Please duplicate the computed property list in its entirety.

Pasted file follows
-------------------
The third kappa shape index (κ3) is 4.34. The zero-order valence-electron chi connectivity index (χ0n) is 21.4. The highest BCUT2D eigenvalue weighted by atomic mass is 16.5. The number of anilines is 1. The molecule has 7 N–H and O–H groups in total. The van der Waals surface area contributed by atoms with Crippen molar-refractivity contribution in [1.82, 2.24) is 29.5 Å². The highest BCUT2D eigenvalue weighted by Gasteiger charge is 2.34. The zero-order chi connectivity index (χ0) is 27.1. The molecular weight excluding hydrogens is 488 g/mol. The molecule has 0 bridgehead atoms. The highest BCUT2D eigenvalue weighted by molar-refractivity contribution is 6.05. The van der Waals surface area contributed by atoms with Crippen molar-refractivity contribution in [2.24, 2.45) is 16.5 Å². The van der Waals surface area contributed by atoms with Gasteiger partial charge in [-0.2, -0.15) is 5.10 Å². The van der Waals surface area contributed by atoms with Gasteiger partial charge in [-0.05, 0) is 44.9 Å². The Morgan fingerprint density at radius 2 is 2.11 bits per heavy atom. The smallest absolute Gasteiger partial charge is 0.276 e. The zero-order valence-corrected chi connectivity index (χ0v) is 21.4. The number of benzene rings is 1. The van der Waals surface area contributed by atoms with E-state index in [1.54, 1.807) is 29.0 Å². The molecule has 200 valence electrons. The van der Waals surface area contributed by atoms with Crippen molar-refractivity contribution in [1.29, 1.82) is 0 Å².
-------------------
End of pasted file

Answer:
The third kappa shape index (κ3) is 4.34. The zero-order valence-electron chi connectivity index (χ0n) is 21.4. The highest BCUT2D eigenvalue weighted by atomic mass is 16.5. The number of anilines is 1. The molecule has 7 N–H and O–H groups in total. The van der Waals surface area contributed by atoms with Crippen molar-refractivity contribution in [1.82, 2.24) is 29.5 Å². The highest BCUT2D eigenvalue weighted by Gasteiger charge is 2.34. The zero-order chi connectivity index (χ0) is 27.1. The molecular weight excluding hydrogens is 488 g/mol. The molecule has 0 bridgehead atoms. The highest BCUT2D eigenvalue weighted by molar-refractivity contribution is 6.05. The van der Waals surface area contributed by atoms with Crippen molar-refractivity contribution in [2.24, 2.45) is 16.5 Å². The van der Waals surface area contributed by atoms with Gasteiger partial charge in [-0.2, -0.15) is 5.10 Å². The van der Waals surface area contributed by atoms with Gasteiger partial charge in [-0.05, 0) is 44.9 Å². The Morgan fingerprint density at radius 2 is 2.11 bits per heavy atom. The smallest absolute Gasteiger partial charge is 0.276 e. The zero-order valence-corrected chi connectivity index (χ0v) is 21.4. The number of benzene rings is 1. The van der Waals surface area contributed by atoms with E-state index in [1.54, 1.807) is 29.0 Å². The molecule has 200 valence electrons. The van der Waals surface area contributed by atoms with Crippen molar-refractivity contribution in [1.29, 1.82) is 0 Å².